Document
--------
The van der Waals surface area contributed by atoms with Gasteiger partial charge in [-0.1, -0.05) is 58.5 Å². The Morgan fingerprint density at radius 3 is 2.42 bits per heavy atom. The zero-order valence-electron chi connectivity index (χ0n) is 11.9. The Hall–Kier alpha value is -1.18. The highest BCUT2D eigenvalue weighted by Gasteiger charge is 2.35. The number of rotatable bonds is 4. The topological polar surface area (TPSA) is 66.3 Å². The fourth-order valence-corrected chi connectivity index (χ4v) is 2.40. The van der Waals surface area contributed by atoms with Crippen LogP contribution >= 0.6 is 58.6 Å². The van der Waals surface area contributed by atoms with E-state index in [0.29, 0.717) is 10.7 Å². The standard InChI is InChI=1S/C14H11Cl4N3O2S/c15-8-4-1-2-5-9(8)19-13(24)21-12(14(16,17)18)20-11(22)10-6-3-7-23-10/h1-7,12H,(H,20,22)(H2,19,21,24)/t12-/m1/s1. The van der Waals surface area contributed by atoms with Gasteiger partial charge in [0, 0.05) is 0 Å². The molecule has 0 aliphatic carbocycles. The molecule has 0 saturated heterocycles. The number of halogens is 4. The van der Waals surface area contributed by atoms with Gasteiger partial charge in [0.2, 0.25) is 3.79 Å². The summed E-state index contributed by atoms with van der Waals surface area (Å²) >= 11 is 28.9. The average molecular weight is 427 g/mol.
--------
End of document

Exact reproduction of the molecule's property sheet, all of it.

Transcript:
The van der Waals surface area contributed by atoms with Gasteiger partial charge in [-0.1, -0.05) is 58.5 Å². The Morgan fingerprint density at radius 3 is 2.42 bits per heavy atom. The zero-order valence-electron chi connectivity index (χ0n) is 11.9. The Hall–Kier alpha value is -1.18. The highest BCUT2D eigenvalue weighted by Gasteiger charge is 2.35. The number of rotatable bonds is 4. The topological polar surface area (TPSA) is 66.3 Å². The fourth-order valence-corrected chi connectivity index (χ4v) is 2.40. The van der Waals surface area contributed by atoms with Crippen LogP contribution >= 0.6 is 58.6 Å². The van der Waals surface area contributed by atoms with E-state index in [0.29, 0.717) is 10.7 Å². The standard InChI is InChI=1S/C14H11Cl4N3O2S/c15-8-4-1-2-5-9(8)19-13(24)21-12(14(16,17)18)20-11(22)10-6-3-7-23-10/h1-7,12H,(H,20,22)(H2,19,21,24)/t12-/m1/s1. The van der Waals surface area contributed by atoms with Gasteiger partial charge in [0, 0.05) is 0 Å². The molecule has 0 aliphatic carbocycles. The molecule has 0 saturated heterocycles. The number of halogens is 4. The van der Waals surface area contributed by atoms with Gasteiger partial charge in [0.2, 0.25) is 3.79 Å². The summed E-state index contributed by atoms with van der Waals surface area (Å²) >= 11 is 28.9. The average molecular weight is 427 g/mol.